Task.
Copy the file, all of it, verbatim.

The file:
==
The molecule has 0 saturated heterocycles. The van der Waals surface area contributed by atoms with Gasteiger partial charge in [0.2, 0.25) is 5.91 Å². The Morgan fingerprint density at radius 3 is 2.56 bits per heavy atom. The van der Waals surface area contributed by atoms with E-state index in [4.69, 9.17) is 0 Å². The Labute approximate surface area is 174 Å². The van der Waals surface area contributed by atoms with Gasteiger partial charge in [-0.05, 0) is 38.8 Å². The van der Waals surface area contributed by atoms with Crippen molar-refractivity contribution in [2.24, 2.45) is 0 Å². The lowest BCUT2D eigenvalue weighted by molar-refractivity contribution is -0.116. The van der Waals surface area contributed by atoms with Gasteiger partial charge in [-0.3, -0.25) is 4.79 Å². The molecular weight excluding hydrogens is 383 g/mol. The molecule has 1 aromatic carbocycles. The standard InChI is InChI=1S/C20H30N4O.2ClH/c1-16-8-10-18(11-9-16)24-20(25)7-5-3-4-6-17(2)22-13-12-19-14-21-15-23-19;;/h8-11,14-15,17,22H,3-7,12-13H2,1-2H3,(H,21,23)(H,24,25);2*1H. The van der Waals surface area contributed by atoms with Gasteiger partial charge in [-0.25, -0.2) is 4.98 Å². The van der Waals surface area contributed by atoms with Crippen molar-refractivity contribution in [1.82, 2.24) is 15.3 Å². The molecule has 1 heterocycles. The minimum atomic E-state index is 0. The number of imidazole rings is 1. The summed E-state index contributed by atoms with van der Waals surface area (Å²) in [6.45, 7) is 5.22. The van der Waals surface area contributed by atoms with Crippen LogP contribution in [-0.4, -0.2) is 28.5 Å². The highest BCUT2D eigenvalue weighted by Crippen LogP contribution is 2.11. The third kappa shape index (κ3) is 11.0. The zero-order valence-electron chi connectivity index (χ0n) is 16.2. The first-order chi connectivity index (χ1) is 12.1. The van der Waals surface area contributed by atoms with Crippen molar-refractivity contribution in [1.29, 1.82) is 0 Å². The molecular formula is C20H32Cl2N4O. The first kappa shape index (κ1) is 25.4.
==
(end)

The molecule has 0 saturated heterocycles. The van der Waals surface area contributed by atoms with Gasteiger partial charge in [0.2, 0.25) is 5.91 Å². The Morgan fingerprint density at radius 3 is 2.56 bits per heavy atom. The van der Waals surface area contributed by atoms with E-state index in [4.69, 9.17) is 0 Å². The Labute approximate surface area is 174 Å². The van der Waals surface area contributed by atoms with Gasteiger partial charge in [-0.05, 0) is 38.8 Å². The van der Waals surface area contributed by atoms with Crippen molar-refractivity contribution in [2.24, 2.45) is 0 Å². The lowest BCUT2D eigenvalue weighted by molar-refractivity contribution is -0.116. The van der Waals surface area contributed by atoms with Gasteiger partial charge in [-0.3, -0.25) is 4.79 Å². The molecular weight excluding hydrogens is 383 g/mol. The molecule has 1 aromatic carbocycles. The standard InChI is InChI=1S/C20H30N4O.2ClH/c1-16-8-10-18(11-9-16)24-20(25)7-5-3-4-6-17(2)22-13-12-19-14-21-15-23-19;;/h8-11,14-15,17,22H,3-7,12-13H2,1-2H3,(H,21,23)(H,24,25);2*1H. The van der Waals surface area contributed by atoms with Gasteiger partial charge in [-0.25, -0.2) is 4.98 Å². The van der Waals surface area contributed by atoms with Crippen molar-refractivity contribution in [1.82, 2.24) is 15.3 Å². The molecule has 1 heterocycles. The minimum atomic E-state index is 0. The number of imidazole rings is 1. The summed E-state index contributed by atoms with van der Waals surface area (Å²) in [6.45, 7) is 5.22. The van der Waals surface area contributed by atoms with Crippen LogP contribution in [-0.4, -0.2) is 28.5 Å². The highest BCUT2D eigenvalue weighted by Crippen LogP contribution is 2.11. The third kappa shape index (κ3) is 11.0. The zero-order valence-electron chi connectivity index (χ0n) is 16.2. The first-order chi connectivity index (χ1) is 12.1. The van der Waals surface area contributed by atoms with Crippen molar-refractivity contribution in [1.29, 1.82) is 0 Å². The molecular formula is C20H32Cl2N4O. The first kappa shape index (κ1) is 25.4.